- Associated Press - Saturday, February 11, 2017

PARKERSBURG, W.Va. (AP) - For Velma Schrader it is about the children and classical ballet.

Last year, Schrader celebrated her 50th year of teaching dance in the Mid-Ohio Valley. In 1985, she founded and began directing Schrader Youth Ballet Company, a nonprofit corporation established to promote and foster dance in the Parkersburg area.

At the age of 85, Schrader, of Belpre, still enjoys teaching classes three days a week at her dance studio at 601 Market St. in Parkersburg and preparing her students for productions, such as the popular “The Nutcracker (Clara’s Dream)” in December.

“Those kids (young dancers) keep me going,” Schrader, the artistic director, said in her dance studio office recently as she took a brief break from her class instruction.

Schrader began teaching dance in the living room of her Belpre home 50 years ago. As the size of her classes grew, she moved her dance studio to the basement of her home, then to an old skating rink in Belpre, followed by a move to Parkersburg’s Seventh Street, then to the former McCrory’s department store in downtown Parkersburg and finally to 601 Market St.

Schrader is proud of her former dance students who have moved on to larger performing stages and teaching careers. Schrader alumna Emma McGirr, a Little Hocking native, danced as Clara in “The Nutcracker” with the Nevada Ballet Theatre in December.

Former Schrader Youth Ballet students have performed with the Radio City Rockettes dance company of New York City, Schrader noted.

Erin Augenstein, executive director of Schrader Youth Ballet Company and a dance teacher, danced with Schrader ballet in the 1980s through the early 1990s.

“I often danced character roles or danced the male role (Hansel in ‘Hansel and Gretel’),” Augenstein said of her time as a Schrader Youth Ballet dancer. She also helped with stage managing at the dance studio.

Augenstein’s daughters Nora and Josie began taking dance classes at Schrader Youth Ballet at a young age. They now attend several classes a week.

“It’s been wonderful for them both to study with Mrs. Schrader, as she is focused both on correct technique as well as a beautiful performance,” Augenstein said.

“Mrs. Schrader teaches proper technique in all of her classes, whether it is in a beginner ballet class or jazz class,” said Augenstein, who teaches creative movement, pre-ballet, jazz and adult ballet classes at Schrader Youth Ballet.

“It’s been an honor to follow her lead and become a member of professional organizations such as Dance West Virginia and the National Society of Arts and Letters,” Augenstein said.

Schrader has had a long association with the University of North Carolina School of the Arts (UNCSA) in Winston-Salem. She was a friend of the late Duncan Noble, a dance teacher at the North Carolina school of the arts, and brings Nina Danilova, a native of Russia and a classical ballet professor from the North Carolina school, to Parkersburg to instruct at Schrader Youth Ballet.

Schrader Youth Ballet Company students have studied at the University of North Carolina School of the Arts for several years.

This summer, five Schrader Youth Ballet students will be attending the UNCSA preparatory program: Madelyn Duvall and Sylvia Diaz will attend on scholarships, and Anna Martin, Nora and Josie Augenstein will also attend. Abigail Kuhlman will attend the summer dance program at West Virginia University.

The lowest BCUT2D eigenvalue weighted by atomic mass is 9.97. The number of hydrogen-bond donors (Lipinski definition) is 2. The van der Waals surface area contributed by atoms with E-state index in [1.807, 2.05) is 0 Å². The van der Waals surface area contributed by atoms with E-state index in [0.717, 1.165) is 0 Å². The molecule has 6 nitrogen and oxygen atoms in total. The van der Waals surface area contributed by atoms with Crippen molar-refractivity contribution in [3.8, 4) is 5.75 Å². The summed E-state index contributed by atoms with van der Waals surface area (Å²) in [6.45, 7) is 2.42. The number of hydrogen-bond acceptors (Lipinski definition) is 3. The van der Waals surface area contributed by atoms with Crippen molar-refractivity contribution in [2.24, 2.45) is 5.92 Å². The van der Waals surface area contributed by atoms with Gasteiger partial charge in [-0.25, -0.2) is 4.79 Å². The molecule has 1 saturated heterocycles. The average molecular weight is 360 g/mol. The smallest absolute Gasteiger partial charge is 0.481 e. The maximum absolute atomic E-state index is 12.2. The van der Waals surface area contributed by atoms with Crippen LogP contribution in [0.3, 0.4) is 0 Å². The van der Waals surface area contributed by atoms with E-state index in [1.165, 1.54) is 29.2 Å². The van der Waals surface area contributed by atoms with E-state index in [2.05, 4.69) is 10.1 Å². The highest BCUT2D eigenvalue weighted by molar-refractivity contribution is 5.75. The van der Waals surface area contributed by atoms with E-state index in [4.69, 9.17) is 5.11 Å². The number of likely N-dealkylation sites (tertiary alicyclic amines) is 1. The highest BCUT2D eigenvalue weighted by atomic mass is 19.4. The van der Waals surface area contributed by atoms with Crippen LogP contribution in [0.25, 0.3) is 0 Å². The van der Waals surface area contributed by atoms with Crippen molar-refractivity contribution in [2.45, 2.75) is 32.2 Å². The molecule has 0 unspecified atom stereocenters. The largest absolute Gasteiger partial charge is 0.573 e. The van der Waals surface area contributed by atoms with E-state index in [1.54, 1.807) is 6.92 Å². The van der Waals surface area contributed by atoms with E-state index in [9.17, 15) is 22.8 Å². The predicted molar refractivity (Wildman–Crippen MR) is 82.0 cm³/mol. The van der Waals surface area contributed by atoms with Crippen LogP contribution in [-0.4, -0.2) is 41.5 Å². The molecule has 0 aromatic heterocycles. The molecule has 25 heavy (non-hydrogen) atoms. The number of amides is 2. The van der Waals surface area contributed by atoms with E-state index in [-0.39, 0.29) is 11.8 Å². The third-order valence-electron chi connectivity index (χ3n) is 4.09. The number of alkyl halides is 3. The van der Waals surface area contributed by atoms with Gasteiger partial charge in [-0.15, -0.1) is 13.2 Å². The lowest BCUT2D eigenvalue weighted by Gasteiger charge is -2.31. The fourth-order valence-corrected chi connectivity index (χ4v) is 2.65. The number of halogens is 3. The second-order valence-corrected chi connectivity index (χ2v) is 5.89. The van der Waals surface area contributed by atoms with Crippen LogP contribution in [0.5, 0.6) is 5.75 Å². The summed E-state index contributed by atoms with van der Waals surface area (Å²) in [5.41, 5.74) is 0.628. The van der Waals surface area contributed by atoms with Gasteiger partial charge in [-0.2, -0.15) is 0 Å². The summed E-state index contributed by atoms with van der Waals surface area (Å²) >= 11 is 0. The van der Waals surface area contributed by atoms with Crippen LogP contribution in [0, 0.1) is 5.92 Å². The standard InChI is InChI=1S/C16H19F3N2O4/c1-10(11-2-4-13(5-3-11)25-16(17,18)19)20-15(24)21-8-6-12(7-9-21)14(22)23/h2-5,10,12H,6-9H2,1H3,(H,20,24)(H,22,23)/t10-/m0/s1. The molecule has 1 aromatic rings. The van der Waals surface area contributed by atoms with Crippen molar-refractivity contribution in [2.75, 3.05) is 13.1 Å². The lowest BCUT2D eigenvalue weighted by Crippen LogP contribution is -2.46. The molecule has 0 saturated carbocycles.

Schrader brought “The Nutcracker” to the Peoples Bank Theatre in Marietta last year along with the regular holiday performances of the production to the Smoot Theatre. The ballet company used to bring its performances to Chillicothe, Ohio, and Charleston, Schrader said.

Students travel from as far away as Meigs and Athens counties to study dance at Schrader Youth Ballet Company.

She would like to see more boys take classical ballet classes, Schrader said.

“We have to bring boys in from other areas” for parts in Schrader productions, she said.

Schrader said she enjoys ballet because it combines music, dance, scenery, decorating and drama. And it tells a story.

Ballet also teaches children the importance of proper manners.

“We say thank you at the end” of ballet dance routines, Schrader said.

Although classical ballet, featuring classical music, is Velma Schrader’s forte and love, Schrader Youth Ballet Company also offers dance classes in jazz, creative movement and clogging. More information on these classes is available at schraderyouthballet.com.

The ballet company used to teach 300-400 children a week but has scaled back to instructing about 60 children now, Schrader said.

Cara Kuhlman, of Parkersburg, is Schrader Youth Ballet Company Board of Directors treasurer and assistant to Schrader. Kuhlman’s daughter Abigail takes classes at the Parkersburg studio.

Schrader Youth Ballet “is a great place for kids in the community to learn an art, classical ballet,” Cara Kuhlman said.

Kuhlman described the ballet studio as a safe environment where the young dancers meet great friends. Dance classes involve hard work but the children enjoy the experience, she added.

Because it is a small school, the dance students receive individual instruction, Kuhlman said.

Melinda Roush, president of Schrader Youth Ballet Company Board of Directors, believes that ballet classes help children by teaching them poise, manners and an appreciation of ballet. The program also fosters friendships among the children, she said.

Roush is teaching beginning and advanced clogging on Thursday evenings at the Market Street dance studio.


Information from: News and Sentinel (Parkersburg, W.Va.), https://www.newsandsentinel.com

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